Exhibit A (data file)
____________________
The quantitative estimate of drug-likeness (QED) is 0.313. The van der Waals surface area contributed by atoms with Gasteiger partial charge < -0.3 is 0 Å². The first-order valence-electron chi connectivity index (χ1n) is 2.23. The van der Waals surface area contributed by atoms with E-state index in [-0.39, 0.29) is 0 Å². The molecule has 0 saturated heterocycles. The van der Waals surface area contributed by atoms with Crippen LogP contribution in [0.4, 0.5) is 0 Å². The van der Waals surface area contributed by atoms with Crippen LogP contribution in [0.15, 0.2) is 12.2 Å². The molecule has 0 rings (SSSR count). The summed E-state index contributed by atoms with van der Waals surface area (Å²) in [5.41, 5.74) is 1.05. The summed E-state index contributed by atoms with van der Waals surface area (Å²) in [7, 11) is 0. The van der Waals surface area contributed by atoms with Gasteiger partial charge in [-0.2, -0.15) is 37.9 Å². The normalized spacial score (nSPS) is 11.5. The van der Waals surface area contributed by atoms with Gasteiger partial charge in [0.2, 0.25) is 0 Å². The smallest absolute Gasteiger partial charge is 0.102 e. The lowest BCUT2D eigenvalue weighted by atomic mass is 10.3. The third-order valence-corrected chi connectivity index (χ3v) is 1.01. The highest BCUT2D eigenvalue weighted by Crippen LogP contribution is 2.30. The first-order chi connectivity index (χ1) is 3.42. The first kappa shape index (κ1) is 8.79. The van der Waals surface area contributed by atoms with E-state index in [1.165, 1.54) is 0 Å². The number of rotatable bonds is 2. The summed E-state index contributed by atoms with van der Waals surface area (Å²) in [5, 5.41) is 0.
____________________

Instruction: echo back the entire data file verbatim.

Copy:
The quantitative estimate of drug-likeness (QED) is 0.313. The van der Waals surface area contributed by atoms with Gasteiger partial charge < -0.3 is 0 Å². The first-order valence-electron chi connectivity index (χ1n) is 2.23. The van der Waals surface area contributed by atoms with E-state index in [-0.39, 0.29) is 0 Å². The molecule has 0 saturated heterocycles. The van der Waals surface area contributed by atoms with Crippen LogP contribution in [0.4, 0.5) is 0 Å². The van der Waals surface area contributed by atoms with Crippen LogP contribution in [0.15, 0.2) is 12.2 Å². The molecule has 0 rings (SSSR count). The summed E-state index contributed by atoms with van der Waals surface area (Å²) in [5.41, 5.74) is 1.05. The summed E-state index contributed by atoms with van der Waals surface area (Å²) in [7, 11) is 0. The van der Waals surface area contributed by atoms with Gasteiger partial charge in [-0.2, -0.15) is 37.9 Å². The normalized spacial score (nSPS) is 11.5. The van der Waals surface area contributed by atoms with Gasteiger partial charge in [0.2, 0.25) is 0 Å². The smallest absolute Gasteiger partial charge is 0.102 e. The lowest BCUT2D eigenvalue weighted by atomic mass is 10.3. The third-order valence-corrected chi connectivity index (χ3v) is 1.01. The highest BCUT2D eigenvalue weighted by Crippen LogP contribution is 2.30. The first-order chi connectivity index (χ1) is 3.42. The first kappa shape index (κ1) is 8.79. The van der Waals surface area contributed by atoms with E-state index in [1.165, 1.54) is 0 Å². The number of rotatable bonds is 2. The summed E-state index contributed by atoms with van der Waals surface area (Å²) in [5, 5.41) is 0.